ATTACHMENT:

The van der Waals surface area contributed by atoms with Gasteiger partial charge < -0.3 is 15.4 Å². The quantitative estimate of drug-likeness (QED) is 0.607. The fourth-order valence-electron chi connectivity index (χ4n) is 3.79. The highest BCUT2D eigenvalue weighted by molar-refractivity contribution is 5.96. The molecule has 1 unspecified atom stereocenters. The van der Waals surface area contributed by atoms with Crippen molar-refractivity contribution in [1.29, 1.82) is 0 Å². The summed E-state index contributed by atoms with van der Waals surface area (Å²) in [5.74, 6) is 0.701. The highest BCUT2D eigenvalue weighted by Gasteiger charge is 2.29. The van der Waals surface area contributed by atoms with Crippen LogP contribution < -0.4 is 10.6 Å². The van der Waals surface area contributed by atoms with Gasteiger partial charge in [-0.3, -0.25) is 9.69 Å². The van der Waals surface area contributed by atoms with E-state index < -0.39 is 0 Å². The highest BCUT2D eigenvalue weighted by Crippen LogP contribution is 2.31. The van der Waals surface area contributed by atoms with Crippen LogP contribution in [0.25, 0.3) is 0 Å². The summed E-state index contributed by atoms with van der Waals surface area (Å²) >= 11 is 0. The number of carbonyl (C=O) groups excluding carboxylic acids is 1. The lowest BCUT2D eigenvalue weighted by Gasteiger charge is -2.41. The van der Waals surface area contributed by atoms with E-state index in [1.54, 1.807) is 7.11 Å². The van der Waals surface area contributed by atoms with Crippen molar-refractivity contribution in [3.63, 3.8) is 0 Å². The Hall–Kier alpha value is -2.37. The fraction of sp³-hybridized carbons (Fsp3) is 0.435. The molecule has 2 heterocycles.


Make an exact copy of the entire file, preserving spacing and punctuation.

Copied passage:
The van der Waals surface area contributed by atoms with Gasteiger partial charge < -0.3 is 15.4 Å². The quantitative estimate of drug-likeness (QED) is 0.607. The fourth-order valence-electron chi connectivity index (χ4n) is 3.79. The highest BCUT2D eigenvalue weighted by molar-refractivity contribution is 5.96. The molecule has 1 unspecified atom stereocenters. The van der Waals surface area contributed by atoms with Crippen molar-refractivity contribution in [1.29, 1.82) is 0 Å². The summed E-state index contributed by atoms with van der Waals surface area (Å²) in [5.74, 6) is 0.701. The highest BCUT2D eigenvalue weighted by Gasteiger charge is 2.29. The van der Waals surface area contributed by atoms with Crippen LogP contribution < -0.4 is 10.6 Å². The van der Waals surface area contributed by atoms with Gasteiger partial charge in [-0.3, -0.25) is 9.69 Å². The van der Waals surface area contributed by atoms with E-state index < -0.39 is 0 Å². The highest BCUT2D eigenvalue weighted by Crippen LogP contribution is 2.31. The van der Waals surface area contributed by atoms with Crippen LogP contribution in [0.25, 0.3) is 0 Å². The summed E-state index contributed by atoms with van der Waals surface area (Å²) >= 11 is 0. The number of carbonyl (C=O) groups excluding carboxylic acids is 1. The lowest BCUT2D eigenvalue weighted by Gasteiger charge is -2.41. The van der Waals surface area contributed by atoms with E-state index in [1.54, 1.807) is 7.11 Å². The van der Waals surface area contributed by atoms with Crippen molar-refractivity contribution in [3.63, 3.8) is 0 Å². The Hall–Kier alpha value is -2.37. The fraction of sp³-hybridized carbons (Fsp3) is 0.435. The molecule has 2 heterocycles.